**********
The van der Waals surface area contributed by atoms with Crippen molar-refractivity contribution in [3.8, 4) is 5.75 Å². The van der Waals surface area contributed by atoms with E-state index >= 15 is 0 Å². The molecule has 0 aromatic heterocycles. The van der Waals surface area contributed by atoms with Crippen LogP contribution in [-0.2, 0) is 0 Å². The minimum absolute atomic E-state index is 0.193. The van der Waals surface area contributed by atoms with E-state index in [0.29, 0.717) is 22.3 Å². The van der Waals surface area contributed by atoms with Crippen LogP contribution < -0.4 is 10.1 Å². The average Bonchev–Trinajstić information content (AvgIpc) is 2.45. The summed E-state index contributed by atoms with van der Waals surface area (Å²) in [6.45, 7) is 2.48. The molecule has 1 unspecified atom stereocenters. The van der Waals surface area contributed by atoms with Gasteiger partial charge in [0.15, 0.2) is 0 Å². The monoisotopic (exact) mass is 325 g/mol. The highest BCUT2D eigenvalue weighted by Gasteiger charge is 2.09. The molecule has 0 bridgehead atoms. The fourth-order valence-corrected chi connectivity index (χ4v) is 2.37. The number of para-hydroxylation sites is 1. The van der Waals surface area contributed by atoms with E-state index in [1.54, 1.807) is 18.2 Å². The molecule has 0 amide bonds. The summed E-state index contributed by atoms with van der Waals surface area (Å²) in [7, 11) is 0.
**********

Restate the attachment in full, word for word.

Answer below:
The van der Waals surface area contributed by atoms with Crippen molar-refractivity contribution in [3.8, 4) is 5.75 Å². The van der Waals surface area contributed by atoms with E-state index >= 15 is 0 Å². The molecule has 0 aromatic heterocycles. The van der Waals surface area contributed by atoms with Crippen LogP contribution in [-0.2, 0) is 0 Å². The minimum absolute atomic E-state index is 0.193. The van der Waals surface area contributed by atoms with E-state index in [0.29, 0.717) is 22.3 Å². The van der Waals surface area contributed by atoms with Crippen LogP contribution < -0.4 is 10.1 Å². The average Bonchev–Trinajstić information content (AvgIpc) is 2.45. The summed E-state index contributed by atoms with van der Waals surface area (Å²) in [6.45, 7) is 2.48. The molecule has 1 unspecified atom stereocenters. The van der Waals surface area contributed by atoms with Gasteiger partial charge in [0.15, 0.2) is 0 Å². The monoisotopic (exact) mass is 325 g/mol. The highest BCUT2D eigenvalue weighted by Gasteiger charge is 2.09. The molecule has 0 bridgehead atoms. The fourth-order valence-corrected chi connectivity index (χ4v) is 2.37. The number of para-hydroxylation sites is 1. The van der Waals surface area contributed by atoms with E-state index in [1.54, 1.807) is 18.2 Å². The molecule has 0 amide bonds. The summed E-state index contributed by atoms with van der Waals surface area (Å²) in [7, 11) is 0.